After that we went in search of a bar...found one and had a couple beers. Somehow, the Canadians got on the subject of shotgunning beers (you poke a hole near the bottom of the can, pop the top and then down the whole can in about 3 sec.), something which Matt had never done. Talk about your unintentional comedy. Anyway, I figured the night had deterioted far enough at that point (I was getting flashbacks of highschool) so I left the group and headed back to our I was a bit was going to be my last night to sleep in my trusty hammock...which had been my bed for the past two weeks. I had really grown accustomed to it.

Tuesday, April 15, 2003

Got up early around 8:30 as there were MANY things I needed to get done that day...specifically, the laundry situation had reached a critical juncture. If you are backpacking and you say that, you KNOW it is time to wash your clothes. The last time I had done laundry was way back around March 20th...and I now had the funk of the Amazon on most of my things. I was sure that any second a bunch of guys in radiation suits were going to bust in my room like in that movie "Outbreak" and cart off my clothes in biohazard bags.

Dot and Hat were nice enough to let Matt and I use their shower (at seperate times...shame on you!) so I got in my first proper shower since before camp Gerry. The girls and I trekked to the laundry place and dropped off our clothes which would be done at 5 the same day. Next we got some money...then I headed off to the theater.

In Manaus, they have what is considered the most beautiful theater/Opera house in Brazil, the "Teatro Amazonas". It was constructed back in the late 1800's during the rubber boom and is designed in an Italian Rennasaince (sp?) style. I did a quick half hour tour and it really was spectacular. Probably the most astounding thing about the place is that it is quite large and there is NO sound system installed. It is built so that the acoustics spread evenly through the entire theatre. When I was there, there was an Orchestra practicing and it I could NOT believe there was no sound system. Unfortunately we were there in the off season so we could not see a show...but seeing the theatre was worth it.

After the theatre we all met up again so we could switch hotels:) I, of course, had a flight out at 3:00 a.m. that night so I just needed a place to store my bags. I headed off to do some serious internet for the first time in a couple weeks and put a dent into the mountain of e-mail that was waiting for me. I spent a few hours there, went to pick up my laundry (EUREKA!!!!) and then went back to the hotel to pack up all my stuff. I would no longer need my hammock so I went and searched out Wilson (the guy who booked us on the "Gerry" tour) and donated my hammock to camp Gerry...I figure I atleast owed them that much. Hopefully it will be used by many travelers in the coming months.

I met up with the Canadians at the bar on the corner near where we were staying. Mike/Canada and I had a pretty interesting talk about the war. We all went for a fancy dinner in a revolving restaurant (a first for me) for Matt's birthday. It was cool, you could see all of Manaus from up there...not that there is much to see besides the theatre, but it was still cool. We tried to get them to crank up the RPMs but it did not appeal to the sense of adventure of the workers there.

Finally it was time for me to go on my way. I ran back to the hotel to grab my stuff and the Kristie and Lisa went to the bus stop with me. Another sad goodbye. We were all going VERY different directions...Lisa was continuing down the Amazon to Peru, Kristie was going north to Venezuela, and I was heading for Brasilia to meet up with Juliano, a friend of Doug McLean's. Finally the Amazon crew was being completely dissolved. I find it all so interesting, thinking about how the 6 of us had come from all different directions...had done so much and traveled so many different paths that ultimately put us together in the north of Brazil to be together for 3 weeks...and now, we all continue on our way, seperated by the very same thing that brought us all together...the passion to travel. That drive to keep going and doing seeing more. Maybe some of us will see each other again, maybe not...but what we all shared together will never be forgotten.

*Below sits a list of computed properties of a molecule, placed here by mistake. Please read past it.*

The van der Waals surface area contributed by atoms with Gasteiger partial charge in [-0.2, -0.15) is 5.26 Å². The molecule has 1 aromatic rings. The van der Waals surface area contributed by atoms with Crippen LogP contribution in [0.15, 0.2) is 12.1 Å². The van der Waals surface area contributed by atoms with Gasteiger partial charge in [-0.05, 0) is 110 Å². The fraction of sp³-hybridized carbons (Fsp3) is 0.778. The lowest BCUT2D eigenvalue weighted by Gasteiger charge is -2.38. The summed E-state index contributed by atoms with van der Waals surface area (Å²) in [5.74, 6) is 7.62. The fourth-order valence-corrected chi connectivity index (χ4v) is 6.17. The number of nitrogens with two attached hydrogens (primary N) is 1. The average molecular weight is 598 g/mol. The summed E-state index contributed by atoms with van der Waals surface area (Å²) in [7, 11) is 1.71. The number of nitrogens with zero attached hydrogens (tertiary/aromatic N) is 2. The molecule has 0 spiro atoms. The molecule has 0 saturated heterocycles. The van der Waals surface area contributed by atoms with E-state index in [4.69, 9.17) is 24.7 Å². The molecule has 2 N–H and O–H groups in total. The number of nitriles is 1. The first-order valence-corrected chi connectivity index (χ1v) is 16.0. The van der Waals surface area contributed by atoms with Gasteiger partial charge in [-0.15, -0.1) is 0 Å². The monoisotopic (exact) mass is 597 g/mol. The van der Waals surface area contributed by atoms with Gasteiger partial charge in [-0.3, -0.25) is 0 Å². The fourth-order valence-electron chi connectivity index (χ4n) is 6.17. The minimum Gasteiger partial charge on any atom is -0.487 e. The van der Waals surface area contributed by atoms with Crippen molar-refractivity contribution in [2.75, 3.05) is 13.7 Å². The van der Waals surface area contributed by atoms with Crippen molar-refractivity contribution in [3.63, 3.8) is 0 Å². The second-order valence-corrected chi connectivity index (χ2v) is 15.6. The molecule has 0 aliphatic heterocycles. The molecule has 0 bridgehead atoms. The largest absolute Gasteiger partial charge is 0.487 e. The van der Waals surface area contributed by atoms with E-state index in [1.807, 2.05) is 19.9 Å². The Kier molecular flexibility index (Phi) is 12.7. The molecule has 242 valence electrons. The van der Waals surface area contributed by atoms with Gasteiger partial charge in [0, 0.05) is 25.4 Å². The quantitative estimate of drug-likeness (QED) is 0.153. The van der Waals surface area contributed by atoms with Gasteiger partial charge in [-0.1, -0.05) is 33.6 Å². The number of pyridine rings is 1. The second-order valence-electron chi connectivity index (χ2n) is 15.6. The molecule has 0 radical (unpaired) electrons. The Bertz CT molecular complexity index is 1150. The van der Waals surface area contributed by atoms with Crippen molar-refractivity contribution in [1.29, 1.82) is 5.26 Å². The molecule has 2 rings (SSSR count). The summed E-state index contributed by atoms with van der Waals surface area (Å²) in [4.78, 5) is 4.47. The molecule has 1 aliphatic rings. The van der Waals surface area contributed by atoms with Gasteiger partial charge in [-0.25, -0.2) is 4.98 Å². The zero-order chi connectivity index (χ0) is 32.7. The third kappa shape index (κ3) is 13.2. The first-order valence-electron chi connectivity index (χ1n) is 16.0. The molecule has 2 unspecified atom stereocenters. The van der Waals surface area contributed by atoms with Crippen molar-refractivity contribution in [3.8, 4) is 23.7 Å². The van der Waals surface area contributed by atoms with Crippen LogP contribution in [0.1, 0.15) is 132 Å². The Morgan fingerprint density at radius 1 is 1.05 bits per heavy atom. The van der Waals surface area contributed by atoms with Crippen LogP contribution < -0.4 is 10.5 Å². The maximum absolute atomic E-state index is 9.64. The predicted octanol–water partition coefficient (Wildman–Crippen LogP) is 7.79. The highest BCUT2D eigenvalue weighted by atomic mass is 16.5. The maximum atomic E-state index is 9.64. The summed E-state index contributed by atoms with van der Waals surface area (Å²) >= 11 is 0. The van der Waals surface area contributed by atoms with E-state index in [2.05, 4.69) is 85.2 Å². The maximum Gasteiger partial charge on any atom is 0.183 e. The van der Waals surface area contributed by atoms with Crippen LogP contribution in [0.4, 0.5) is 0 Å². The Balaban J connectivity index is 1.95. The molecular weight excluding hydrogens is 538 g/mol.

And that is it folks...the conclusion of phase 2 of what is proving to be a life experience that is far exceeding my expectations. The last month and a half has been full of so many new things, great people, and learning experiences. It was very different from that first month I was down here...less hurry, different focus, and a different mentality. I have learned a lot about myself and hope that I can continue to do that. I have also been just completely overwhelmed by the beauty and the vast differences in terrain and people in this country. It is more amazing here than I ever imagined. As I mentioned before, I have altered my original plan (hey, that is why we make we can change them) and I will now stay in Brazil for atleast the next 3.5 months. It is going to be a tough country to leave and I am seriously beginning to question if I will ever be able to.

Anyway, a huge shout out goes to all those who I met during this phase of my have all had a piece in making this even more special for me.

Now, I move on to the third phase...and I am just as excited about it as I have been since the beginning of the trip. The next few weeks will be different...I will be staying with people instead of hostels and that always gives a different perspective of a country and it's culture. I also will be finding a place to live for awhile (probably SP but who knows) and looking for work. I will get a chance to really get to know a place and really get a sense of what it's like to actually LIVE in Brazil...atleast for a little while. With this will come a whole new set of challenges and I can't wait to see what will come my way.

To the next step...



  Back to The Quest Main Page